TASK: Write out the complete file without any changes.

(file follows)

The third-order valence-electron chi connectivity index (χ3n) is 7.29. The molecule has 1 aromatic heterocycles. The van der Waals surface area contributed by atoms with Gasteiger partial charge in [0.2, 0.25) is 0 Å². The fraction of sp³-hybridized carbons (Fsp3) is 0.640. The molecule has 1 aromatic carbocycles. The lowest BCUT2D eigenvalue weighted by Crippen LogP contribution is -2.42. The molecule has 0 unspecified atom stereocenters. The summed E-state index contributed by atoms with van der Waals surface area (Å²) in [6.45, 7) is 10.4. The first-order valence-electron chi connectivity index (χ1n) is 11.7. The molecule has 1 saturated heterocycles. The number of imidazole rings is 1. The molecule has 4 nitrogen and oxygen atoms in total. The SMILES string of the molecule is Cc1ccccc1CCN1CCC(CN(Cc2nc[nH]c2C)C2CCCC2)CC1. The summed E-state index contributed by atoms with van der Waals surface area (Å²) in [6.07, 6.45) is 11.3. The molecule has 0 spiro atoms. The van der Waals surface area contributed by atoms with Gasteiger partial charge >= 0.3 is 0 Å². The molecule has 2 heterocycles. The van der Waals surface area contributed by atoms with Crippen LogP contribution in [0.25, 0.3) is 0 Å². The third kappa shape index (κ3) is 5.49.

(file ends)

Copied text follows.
The third-order valence-electron chi connectivity index (χ3n) is 7.29. The molecule has 1 aromatic heterocycles. The van der Waals surface area contributed by atoms with Gasteiger partial charge in [0.2, 0.25) is 0 Å². The fraction of sp³-hybridized carbons (Fsp3) is 0.640. The molecule has 1 aromatic carbocycles. The lowest BCUT2D eigenvalue weighted by Crippen LogP contribution is -2.42. The molecule has 0 unspecified atom stereocenters. The summed E-state index contributed by atoms with van der Waals surface area (Å²) in [6.45, 7) is 10.4. The first-order valence-electron chi connectivity index (χ1n) is 11.7. The molecule has 1 saturated heterocycles. The number of imidazole rings is 1. The molecule has 4 nitrogen and oxygen atoms in total. The SMILES string of the molecule is Cc1ccccc1CCN1CCC(CN(Cc2nc[nH]c2C)C2CCCC2)CC1. The summed E-state index contributed by atoms with van der Waals surface area (Å²) in [6.07, 6.45) is 11.3. The molecule has 0 spiro atoms. The van der Waals surface area contributed by atoms with Gasteiger partial charge >= 0.3 is 0 Å². The molecule has 2 heterocycles. The van der Waals surface area contributed by atoms with Crippen LogP contribution in [0.25, 0.3) is 0 Å². The third kappa shape index (κ3) is 5.49.